By Khushi Vora
As of 2018, roughly 1.1 million Canadians are affected by attention-deficit/hyperactivity disorder (ADHD). ADHD does not discriminate between gender, ethnicity, race, or age and can affect all aspects of an individual’s life. It has been found that among individuals with ADHD, some areas of their brain are hyperactive while others are hypoactive. ADHD can be commonly categorized into 3 specific types: hyperactive ADHD (the rarest), inactive ADHD, and combined ADHD (the most common). Surprisingly, about 75% of ADHD is hereditary, signifying that there is a genetic aspect to this disorder.
Interesting Fact: A majority of the information available regarding diagnosis is based on research performed on males. ADHD presents in strikingly different ways for females—as a result, the majority of females don’t get diagnosed until later in their life, while their male counterparts are able to get an earlier diagnosis.
So what exactly is happening inside of the brain?
Brain development is slowed in people with ADHD; the neural pathways don’t connect or mature at the same rate due to low levels of neurotransmitters such as noradrenaline and dopamine, thus making it harder to pay attention and focus. This can impair executive function, which handles organization and routine tasks. Dopamine plays a critical role in mood regulation and it is associated with motivation, memory, and learning. Noradrenaline plays a significant role in concentration by increasing attention span and focus, and it is also connected to mood regulation. The low levels of both of these neurotransmitters explain many of the expressive symptoms observed in individuals with ADHD.
Several parts of the brain have decreased blood flow and impaired function including the frontal cortex, limbic system, basal ganglia, and reticular activating system. Between the prefrontal cortex and basal ganglia, the decrease in neurotransmission has effects such as decreased attention span and short-term memory, and a difficulty in categorizing what is and isn’t important in relation to task-specific activities. This is due to the fact that the prefrontal cortex is responsible for the judgement required in categorizing tasks based on importance and remaining focused on one task at a time. The basal ganglia, on the other hand, is responsible for impulsiveness—this is often why individuals with ADHD have a difficult time focusing on one thing at a time.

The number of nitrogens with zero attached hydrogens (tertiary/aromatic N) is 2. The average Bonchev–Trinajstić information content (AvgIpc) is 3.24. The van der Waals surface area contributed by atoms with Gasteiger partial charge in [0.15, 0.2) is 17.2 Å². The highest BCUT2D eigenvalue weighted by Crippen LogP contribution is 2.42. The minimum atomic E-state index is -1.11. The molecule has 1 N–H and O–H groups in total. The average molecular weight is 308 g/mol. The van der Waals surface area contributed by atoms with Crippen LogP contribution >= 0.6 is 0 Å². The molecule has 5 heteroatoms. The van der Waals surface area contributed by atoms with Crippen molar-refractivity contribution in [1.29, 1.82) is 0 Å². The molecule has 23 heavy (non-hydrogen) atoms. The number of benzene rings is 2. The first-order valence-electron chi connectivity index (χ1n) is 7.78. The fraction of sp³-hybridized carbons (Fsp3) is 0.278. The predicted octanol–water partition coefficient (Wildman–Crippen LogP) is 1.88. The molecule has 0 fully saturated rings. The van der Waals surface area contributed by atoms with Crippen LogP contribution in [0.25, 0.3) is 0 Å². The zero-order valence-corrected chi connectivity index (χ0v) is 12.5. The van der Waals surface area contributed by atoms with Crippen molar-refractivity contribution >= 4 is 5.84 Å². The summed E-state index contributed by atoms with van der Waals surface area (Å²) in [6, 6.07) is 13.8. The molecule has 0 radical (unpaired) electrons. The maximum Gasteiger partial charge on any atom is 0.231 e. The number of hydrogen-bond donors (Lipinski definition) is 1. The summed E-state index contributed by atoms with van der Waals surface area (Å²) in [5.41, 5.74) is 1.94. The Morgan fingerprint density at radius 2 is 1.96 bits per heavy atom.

Dysfunction of the prefrontal cortex results in a lack of alertness, a decreased attention span, decreased efficiency of working or short-term memory, difficulty in initiating and sustaining activities, and being unable to distinguish and avoid unnecessary or distracting activities. The basal ganglia regulate impetuous behaviour to prevent unwarranted automatic responses to stimuli. The prefrontal cortex controls emotional responses, behaviour, and judgment. Judgment decides on the appropriateness of different actions, and, of course, attention to the present task—this enables individuals without ADHD to execute routine tasks with deliberate and focused attention.
Analyzing brain scans of individuals with ADHD, we find the following physical difference:
- Lower levels of grey matter. Grey matter is related to the information processing through the diffusion of networks within the brain.
- White matter has abnormalities in its structure. White matter connects the four lobes of the brain which allow the brain to function harmoniously.
Interesting Fact: In children, the most common neurological development disorder is ADHD. However, diagnosis of children is oftentimes extremely difficult as many symptoms of ADHD also leak into other disorders so people may be incorrectly diagnosed at first.
Diagnosis and Management
Some professionals that you can turn to to learn more about ADHD and getting help include your family physician, child and adult psychiatrist, developmental pediatricians, general peditions, and neurologists. A proper assessment will include a thorough check of family mental health history, a thorough physical health check for other underlying issues, and a vision and hearing test. The accessing costs to these medical professionals are all covered under the provincial health plan and all of these individuals can help with getting the proper medication for ADHD management.
Oftentimes with textbook cases of ADHD, medication with high rates of past success is prescribed, which helps to regulate many of the functional side-effects that occur in patients with ADHD. There are two kinds of medications typically prescribed: non-stimulant and stimulant medication. Some of the most commonly used medications are amphetamine, methylphenidate, and dexmethylphenidate-based. Part of the treatment for individuals with ADHD may include these stimulant or non-stimulant medications. Everyone reacts to medication differently, but many people find they benefit from the treatment after learning what works best for them.
Myth Buster: “Individuals diagnosed with ADHD as children will eventually grow out of it.” This is false! ADHD isn’t a disease of illness that can be cured (as of current research), but it involves a lifelong journey of management which is why it is so important to seek medical attention for a proper diagnosis.